Since then, female athletes have raced onboard in 100 percent of races. As with all new things trying to blaze a trail, it had its ups and downs, but I really feel like we’re now in the most exciting transition phase.

We now have these amazing female athletes from around the world in different teams who have built up plenty of experience and time onboard the boat as strategists. We’re also seeing female athletes in other roles such as grinder and flight controller which is an encouraging sign of progress.

A major milestone will be getting a female driver behind the wheel and that is very doable. We’ve got this young crop of talented female athletes now chomping at the bit to get behind the wheel so it’s only a matter of time before this becomes a reality.

These boats are extreme, they’re fast and you’ve got the best male and female sailors in the world competing together on the same team. I can’t really think of many other sports where you can do that - with sailing there are so many roles that aren’t just about physicality so there’s no reason why we can’t race together.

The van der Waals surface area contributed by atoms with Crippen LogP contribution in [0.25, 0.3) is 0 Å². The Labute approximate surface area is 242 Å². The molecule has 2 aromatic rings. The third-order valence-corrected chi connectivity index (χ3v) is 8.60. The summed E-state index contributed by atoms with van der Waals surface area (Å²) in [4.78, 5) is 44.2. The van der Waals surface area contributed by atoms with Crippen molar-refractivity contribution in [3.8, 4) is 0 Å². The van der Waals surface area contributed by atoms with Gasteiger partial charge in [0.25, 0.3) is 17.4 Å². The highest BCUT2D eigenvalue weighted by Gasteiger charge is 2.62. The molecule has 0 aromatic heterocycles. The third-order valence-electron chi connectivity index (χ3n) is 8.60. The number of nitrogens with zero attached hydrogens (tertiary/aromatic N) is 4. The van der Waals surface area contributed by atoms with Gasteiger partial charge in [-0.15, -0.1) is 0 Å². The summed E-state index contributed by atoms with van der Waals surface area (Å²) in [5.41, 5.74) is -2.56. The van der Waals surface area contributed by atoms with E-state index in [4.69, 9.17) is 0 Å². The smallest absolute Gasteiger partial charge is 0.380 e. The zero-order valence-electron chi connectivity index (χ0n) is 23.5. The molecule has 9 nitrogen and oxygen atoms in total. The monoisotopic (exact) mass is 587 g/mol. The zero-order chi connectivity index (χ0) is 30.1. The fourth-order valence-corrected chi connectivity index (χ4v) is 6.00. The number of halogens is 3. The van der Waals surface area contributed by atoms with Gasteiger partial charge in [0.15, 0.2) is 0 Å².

What’s most interesting about men and women being on a team together is the performance aspect. Women tend to bring quite different perspectives in my experience because I think women don’t just rely on physicality and brute strength, they’ve had to learn to do something in a different way.

I did all my Olympic sailing as a team with two other people so my skill set around communication has added quite a lot to our team. When men and women work together, there’s no doubt we are making the team better.

But while we’re making progress, there’s still plenty of work to be done to make our sport more inclusive.